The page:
Say the present isn’t just now. Say it’s now, but then as well, and there, paralleled between what is considered “happening” and absolute nothing. This in-between space is present, yet not entirely; it is missing an element of reality and possesses an added distortion. It is both imaginings of the past and hopes or fears for the future: sensations that cannot be seen or grasped, cannot be entirely present, yet sensations that exist nonetheless. In this unknown space of reality lie two, or potentially several, parallel dimensions of the Present—alternative realities where the self exists, but under different concepts of possibility: the parallel dimensions of Memory and Dreams. Travel between these parallel dimensions of the Present is achieved through the unification of two components of the present state: object and subject. The utility of objects in the present moment is vital to the creation of a parallel dimension. Objects must no longer be simply perceived, but thought, combining the self with that which is “outside” to bridge the newly distorted present into the budding parallel dimensions of memory and dreams. The resulting limbo is not composed of the object or the subject, but of a breed between the two combining both and neither, instances of unification and spaces for exploration that can be witnessed both in Marcel Proust’s first two volumes of In Search of Lost Time and Vladimir Nabokov’s Terra Incognita. I. Memory-Verse and Proust Though memory is a result of a past experience, it cannot be considered an occurrence of the past since it is being experienced in a new present state, distorted by perceptions that shadowed the event as well as by current surroundings. It is not, however, necessarily positioned definitively in the present reality since it is not currently happening within the visible outer world. With this consideration, the memory state becomes an alternative present, which both is and isn’t occurring—one of two psychological limbos of reality. This limbo possesses qualities of the present state we recognize, with added and subtracted qualities of reason, and contains itself in its own present universe, a kind of memory-verse, which is void of its parallel universes until the moment it must transform into one. 180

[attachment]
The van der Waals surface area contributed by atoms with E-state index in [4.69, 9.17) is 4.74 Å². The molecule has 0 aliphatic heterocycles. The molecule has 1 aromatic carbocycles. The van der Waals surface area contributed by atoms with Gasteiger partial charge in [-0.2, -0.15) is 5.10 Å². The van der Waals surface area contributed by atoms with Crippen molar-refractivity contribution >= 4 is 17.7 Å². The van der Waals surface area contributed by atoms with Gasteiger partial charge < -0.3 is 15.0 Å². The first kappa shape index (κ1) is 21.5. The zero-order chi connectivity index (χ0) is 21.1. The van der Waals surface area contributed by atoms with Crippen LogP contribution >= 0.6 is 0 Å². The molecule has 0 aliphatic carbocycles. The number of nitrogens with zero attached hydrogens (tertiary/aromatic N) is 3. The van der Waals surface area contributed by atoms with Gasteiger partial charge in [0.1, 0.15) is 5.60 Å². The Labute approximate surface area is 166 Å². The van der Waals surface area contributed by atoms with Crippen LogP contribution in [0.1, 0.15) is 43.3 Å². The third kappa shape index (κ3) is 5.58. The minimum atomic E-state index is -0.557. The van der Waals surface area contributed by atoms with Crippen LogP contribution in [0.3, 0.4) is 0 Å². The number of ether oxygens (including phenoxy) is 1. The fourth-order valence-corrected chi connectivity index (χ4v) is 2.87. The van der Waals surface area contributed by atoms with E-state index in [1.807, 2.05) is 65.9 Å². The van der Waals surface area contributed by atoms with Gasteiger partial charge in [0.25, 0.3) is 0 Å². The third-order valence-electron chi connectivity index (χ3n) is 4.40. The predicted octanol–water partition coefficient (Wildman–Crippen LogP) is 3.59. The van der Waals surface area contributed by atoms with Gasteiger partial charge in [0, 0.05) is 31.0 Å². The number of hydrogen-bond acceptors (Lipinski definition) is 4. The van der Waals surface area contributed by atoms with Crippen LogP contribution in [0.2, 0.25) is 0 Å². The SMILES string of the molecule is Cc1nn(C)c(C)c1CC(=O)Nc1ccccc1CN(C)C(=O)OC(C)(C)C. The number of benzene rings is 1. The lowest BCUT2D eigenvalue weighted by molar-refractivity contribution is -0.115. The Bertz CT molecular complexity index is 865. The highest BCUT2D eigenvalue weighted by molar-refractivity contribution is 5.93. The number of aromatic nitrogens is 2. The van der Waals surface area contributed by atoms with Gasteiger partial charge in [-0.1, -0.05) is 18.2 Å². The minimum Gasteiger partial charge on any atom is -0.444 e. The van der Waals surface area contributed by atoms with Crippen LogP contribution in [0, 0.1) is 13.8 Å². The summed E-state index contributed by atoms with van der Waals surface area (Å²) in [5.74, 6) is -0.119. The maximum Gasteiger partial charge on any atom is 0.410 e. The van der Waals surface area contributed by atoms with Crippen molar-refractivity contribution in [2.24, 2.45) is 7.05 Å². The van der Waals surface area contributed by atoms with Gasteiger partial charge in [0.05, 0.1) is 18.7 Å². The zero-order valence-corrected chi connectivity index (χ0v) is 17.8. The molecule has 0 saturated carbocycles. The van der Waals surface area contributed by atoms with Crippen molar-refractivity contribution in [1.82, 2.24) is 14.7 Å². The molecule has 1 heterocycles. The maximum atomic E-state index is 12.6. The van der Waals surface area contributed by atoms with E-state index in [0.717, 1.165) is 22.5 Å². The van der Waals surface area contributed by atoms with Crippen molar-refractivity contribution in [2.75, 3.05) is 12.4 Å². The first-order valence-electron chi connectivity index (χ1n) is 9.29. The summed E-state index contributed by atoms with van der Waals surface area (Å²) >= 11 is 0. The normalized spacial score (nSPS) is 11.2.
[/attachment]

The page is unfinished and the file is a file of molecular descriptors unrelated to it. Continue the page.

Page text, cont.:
/Atlantic This notion of “time travel” is represented in Marcel Proust’s Swann’s Way when the narrator cannot physically re-live the past, but mentally emerges into the dimension of a memory-verse through contact with an object—such as a madeleine dipped in tea: No sooner had the warm liquid mixed with the crumbs touched to my palate than a shiver ran through me and I stopped, intent upon the extraordinary thing that was happening to me. An exquisite pleasure had invaded my senses, something isolated, detached, with no suggestion of its origin. And at once the vicissitudes of life had become indifferent to me, its disasters innocuous, its brevity illusory—this new sensation having had the effect, which love has, of filling me with a precious essence; or rather this essence was not in me, it was me. I had ceased now to feel mediocre, contingent, mortal. Whence could it have come to me, this all-powerful joy? I sensed that it was connected with the taste of the tea and the cake, but that it infinitely transcended those savours, could not, indeed, be of the same nature. (Swann’s Way, 52) The madeleine here is no longer simply perceived, but rather thought; not contained by the self, but fused into it to create a new realm—“something isolated, detached” from the senses, yet “could not, indeed, be of the same nature” as that of object. The narrator continues to declare this state as more than mere correlation or connection when he meditates upon a newfound reality: What an abyss of uncertainty, whenever the mind feels overtaken by itself; when it, the seeker, is at the same time the dark region through which it must go seeking and where all its equipment will avail to nothing. Seek? More than that: create. It is face to face with something which does not yet exist, which alone can make actual, which it alone can bring into the light of day. (52) He addresses the separation of this universe as a new creation, his entrance into the alternative dimension of memory. The idea of a concurrent bubble of time, or of the various realities that may exist in one present moment, is explored further in Jenann Ismael’s “Remembrances, Mementos, and Time-Capsules,” a contribution to Craig Callender’s Time, Reality & Experience. Ismael comments on the condition of the present state, saying “the state of the world at any moment has the structure of what Barbour1 calls a ‘time capsule’, which is to say that it constitutes a partial record of its past, it is pregnant with interrelated mutually consistent representations of its own history” (Callender, 317). Ismael then expands on this idea using Proust in particular, stating: … think of something like Proust’s Remembrances of Things Past conceived not as an historical novel, but as a description of the intrinsic structure of a single moment. For the book is not really about the past, but about the traces that it has left on the Present, and what it gets exactly right is the way in which each temporal part of one’s conscious life is a kind of Barbourian time capsule. Each living moment has written into it, into its intrinsic structure, a representation of times that preceded, replete with their internal representations of those that preceded them, and theirs of those that preceded them, and so on, potentially 1 Julian Barbour, British physicist known for timeless physics, the theory that time is an illusion and time-capsule theory, further elaborated on in Jenann Ismael’s “Rememberances, Mementos, and Time-Capsules”.